Date of Award


Degree Name

Nursing (D.N.P.)


College of Nursing

First Advisor

Dianne Conrad DNP, RN, FNP-BC

Second Advisor

Katherine Moran DNP, RN, CDE, FAADE

Third Advisor



Background: Overuse of cardiac monitoring (CM) in acute care settings contributes to increased healthcare spending and cost of services for patients. Additionally, inappropriate use of CM can contribute to wastefulness of healthcare resources, increases in hospital staff workloads, and can be improved with best evidence-based practice recommendations. A Midwest acute care hospital lacked an evidence-based, systematic method to define care for patients requiring CM.

Objective: The purpose of the project was to pilot an evidence-based CM change initiative, determine feasibility for sustainment, and propose next steps for adoption of the change initiative across non-emergency department, non-intensive care inpatient CM units at a Midwest, acute care hospital.

Method: The project involved piloting an evidence-based practice change that focused on the appropriate use of CM. The practice change consisted of education for ordering providers and nurses on the current American Heart Association's (AHA) and American College of Cardiology's (ACC) CM guidelines (2017), nurse/provider communication, and utilization of a CM clinical tool in daily practice. Data was collected regarding appropriate CM orders, duration of time patients were maintained on CM, and the number of patients maintained on CM until discharge from the hospital over a two-week pre-implementation period and a six-week post-implementation period for comparison. The results of the study were then used to develop evidence-based recommendations for implementing a hospital-wide, CM practice change.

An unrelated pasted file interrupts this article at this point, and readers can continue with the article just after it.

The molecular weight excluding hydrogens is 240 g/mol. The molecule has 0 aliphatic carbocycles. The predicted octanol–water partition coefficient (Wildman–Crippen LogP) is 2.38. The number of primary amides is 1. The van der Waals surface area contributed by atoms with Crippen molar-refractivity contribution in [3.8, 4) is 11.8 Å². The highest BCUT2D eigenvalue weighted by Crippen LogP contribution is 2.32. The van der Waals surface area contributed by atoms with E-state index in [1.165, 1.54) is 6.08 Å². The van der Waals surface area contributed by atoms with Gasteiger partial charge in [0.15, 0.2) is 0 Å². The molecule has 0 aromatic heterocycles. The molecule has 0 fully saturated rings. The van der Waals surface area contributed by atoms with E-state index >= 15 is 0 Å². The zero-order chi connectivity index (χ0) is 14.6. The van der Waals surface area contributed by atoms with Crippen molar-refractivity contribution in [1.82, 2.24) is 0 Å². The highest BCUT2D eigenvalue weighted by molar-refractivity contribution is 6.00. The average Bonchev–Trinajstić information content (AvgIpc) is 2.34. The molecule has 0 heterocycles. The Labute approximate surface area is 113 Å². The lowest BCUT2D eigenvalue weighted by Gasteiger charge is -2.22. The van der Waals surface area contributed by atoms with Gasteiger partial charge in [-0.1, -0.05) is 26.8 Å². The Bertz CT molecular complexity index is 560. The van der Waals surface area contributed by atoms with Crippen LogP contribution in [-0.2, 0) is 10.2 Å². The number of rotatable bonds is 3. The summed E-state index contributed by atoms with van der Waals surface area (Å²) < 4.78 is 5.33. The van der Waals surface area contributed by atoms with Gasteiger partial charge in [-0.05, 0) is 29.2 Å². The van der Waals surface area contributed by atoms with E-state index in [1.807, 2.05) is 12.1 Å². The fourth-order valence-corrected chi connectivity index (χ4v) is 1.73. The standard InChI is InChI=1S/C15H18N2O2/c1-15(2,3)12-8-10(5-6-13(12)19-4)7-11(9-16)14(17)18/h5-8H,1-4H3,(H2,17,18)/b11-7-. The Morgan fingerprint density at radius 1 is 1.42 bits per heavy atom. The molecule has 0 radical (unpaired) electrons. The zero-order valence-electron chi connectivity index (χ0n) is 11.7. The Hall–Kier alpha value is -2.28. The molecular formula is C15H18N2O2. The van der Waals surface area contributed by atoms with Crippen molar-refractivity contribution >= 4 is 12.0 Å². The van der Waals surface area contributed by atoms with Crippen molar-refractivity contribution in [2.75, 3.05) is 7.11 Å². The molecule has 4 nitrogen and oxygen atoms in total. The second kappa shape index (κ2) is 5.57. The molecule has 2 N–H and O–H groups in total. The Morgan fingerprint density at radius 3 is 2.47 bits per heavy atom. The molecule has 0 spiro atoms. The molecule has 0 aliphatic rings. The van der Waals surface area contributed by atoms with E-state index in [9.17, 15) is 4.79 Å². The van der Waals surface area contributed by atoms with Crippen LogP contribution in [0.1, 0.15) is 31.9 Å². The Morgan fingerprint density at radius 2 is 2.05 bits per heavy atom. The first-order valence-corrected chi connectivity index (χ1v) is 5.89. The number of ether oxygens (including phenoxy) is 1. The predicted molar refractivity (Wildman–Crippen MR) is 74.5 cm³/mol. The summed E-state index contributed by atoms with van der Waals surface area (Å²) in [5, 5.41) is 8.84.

Results: There was a significant decrease in the number of inappropriate CM orders over the duration of the project. Inappropriate CM orders were reduced from 35.0% to 12.1% (p = 0.0019). Additionally, there was a significant decrease in the number of patients maintained on monitoring until the time of discharge, 95.0% to 66.7% (p = 0.0121). The approximate cost savings for delivering CM services to patients over the duration of the project was $11,222.40 and $97,528.00 over a year. Estimated cost of services included patient monitoring, CM equipment, and upkeep of equipment. Approximate cost savings for RN wages over the duration of the project was $2,394.00 and $20,805.00 over a year.

Conclusions: Implementation of an evidence-based practice change significantly decreased the number of inappropriate CM orders as well as the number of patients maintained on CM at the time of discharge from the hospital. Recommendations for sustainability of the practice change include incorporating the use of the AHA/ACC's CM guideline in the electronic ordering system (EOS), use of evidence-based CM guidelines in daily practice, discussion of CM in daily interdisciplinary rounds, continued education for staff on AHA/ACC CM guidelines, and utilization of unit charge nurses to replicate the pilot study findings throughout the organization.